Monday, August 25, 2008

Your New Challenge: Looking for a New Marketing Job in a Company that Doesn't Do Marketing?

Once upon a time you designed advertisements and campaigns that won awards, but the market for print-based advertising is going away. Or maybe you're the PR pro and your rolodex and your rules for press releases are being rewritten by the internet. What if you're one of those people who can see the shifts in the marketing tide and you want to catch the wave? Now you're facing a dilemma:
  • If you feel like your current role and its associated tasks are becoming obsolete, you don't want to look for another one of the same.
  • If you pursue a completely new role, in the eyes of a potential employer you may have little experience -- certainly less than someone who has been actively involved in that role.
  • If you want work in an environment that understands the core changes to organizational approaches to business (like those presented in Meatball Sundae), then you're selling yourself to an organization that either already gets it, or one that probably hasn't approached the idea yet -- either way, you're probably facing a tough sell positioning as a change agent.
So, what you're looking for is an organization that understands and embraces the changing tides of marketing, that has some series of needs within that position, and is looking for someone with roots in traditional marketing but with a passion for new marketing and (probably) without much of a documented history of new marketing execution to point to. Good luck.

Seriously though, it's not your fault. You're a victim of this perceptual fallacy that expertise is grown through some sort of big-bang genesis of an idea to become an expert at something, followed by a long period, deep in the trenches. But the reality is that most people pick up these new directions as more of a sidebar to their primary activity -- dipping a toe in here, dabbling with a little bit of that concept there -- only to find that the concept, the opportunity, or the requirements consumes increasing amounts of their attention.

Perhaps you worked at a small to mid-sized business and your title didn't include the words "analytics" and you didn't spend your entire workday doing analysis, but that doesn't mean that you haven't learned the fundamentals of the process or that your analytical guesses are any less insightful. It goes without saying that you probably didn't sit around thinking to yourself, "when I grow up, I want to do analytics." More likely, you had to figure it out and just start doing it because it was needed.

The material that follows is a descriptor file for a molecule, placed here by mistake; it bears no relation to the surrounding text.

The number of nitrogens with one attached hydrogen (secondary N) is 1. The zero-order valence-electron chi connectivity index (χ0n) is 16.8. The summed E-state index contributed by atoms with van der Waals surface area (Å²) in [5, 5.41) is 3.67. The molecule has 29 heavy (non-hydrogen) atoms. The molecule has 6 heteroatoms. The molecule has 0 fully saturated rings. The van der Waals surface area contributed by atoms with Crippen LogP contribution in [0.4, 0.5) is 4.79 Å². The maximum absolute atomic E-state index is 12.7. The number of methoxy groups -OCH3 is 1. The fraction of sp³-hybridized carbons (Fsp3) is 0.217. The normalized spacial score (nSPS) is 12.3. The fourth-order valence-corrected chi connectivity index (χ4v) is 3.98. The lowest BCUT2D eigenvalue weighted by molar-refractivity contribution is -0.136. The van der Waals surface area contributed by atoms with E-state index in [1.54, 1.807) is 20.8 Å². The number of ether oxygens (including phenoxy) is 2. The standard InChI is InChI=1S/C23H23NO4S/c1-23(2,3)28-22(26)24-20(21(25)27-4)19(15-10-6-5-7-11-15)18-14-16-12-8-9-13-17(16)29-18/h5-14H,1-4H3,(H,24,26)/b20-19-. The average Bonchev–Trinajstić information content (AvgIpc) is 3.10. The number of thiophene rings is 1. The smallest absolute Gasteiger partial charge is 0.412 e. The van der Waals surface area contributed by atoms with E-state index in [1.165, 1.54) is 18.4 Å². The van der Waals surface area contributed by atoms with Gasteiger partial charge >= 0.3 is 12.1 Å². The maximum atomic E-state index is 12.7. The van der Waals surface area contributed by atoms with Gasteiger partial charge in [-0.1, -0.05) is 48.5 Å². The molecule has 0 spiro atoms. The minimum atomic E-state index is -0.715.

Another factor that adds to your foot-in-the-door problem is the filter known as corporate recruiters and HR staff. In all likelihood, they're don't have the background or experience to interpret and synthesize capabilities based on related things that you might have done. In fact, most initial resume screenings are done simply by matching the listed job description requirements with details in the resume. That means that if you are targeting a product marketing manager position, your best shot is if you have a product marketing manager title in that industry, followed by product marketing manager in a related industry. After that, your best hope is that your resume includes a title with the words product and marketing and possibly manager somewhere in the list -- product manager, product marketing specialist, marketing manager, etc.

A big contributor to this is something that Seth Godin points to in a section on "Competence" in his book, Small is the New Big and 183 other riffs, rants, and remarkable business ideas. Basically, his point is that people measure competence as an ability to repeat and reproduce a set of results. In short, the best candidate for a position is someone who has successfully done the same thing repeatedly in the past. While this may seem like some measure for predictable success, Godin points out that what it misses is something in the artistry of innovation, that people who are demonstrate competence typically don't deviate from rigidly defined, standard methodologies.

Ultimately though, the why probably doesn't mean much if to you if you can't find a solution. I'm not sure that I have a good answer to this problem, but lately I've been thinking a lot about some strategies to deal with the issue. But since this post is getting long -- with the possibility of losing focus, I'll pick up on some solution strategies in an upcoming post. In the meantime, if you feel particularly touched by this, feel free to post comments or to email using the link on the blog. I'd love to incorporate your comments into solution strategies.

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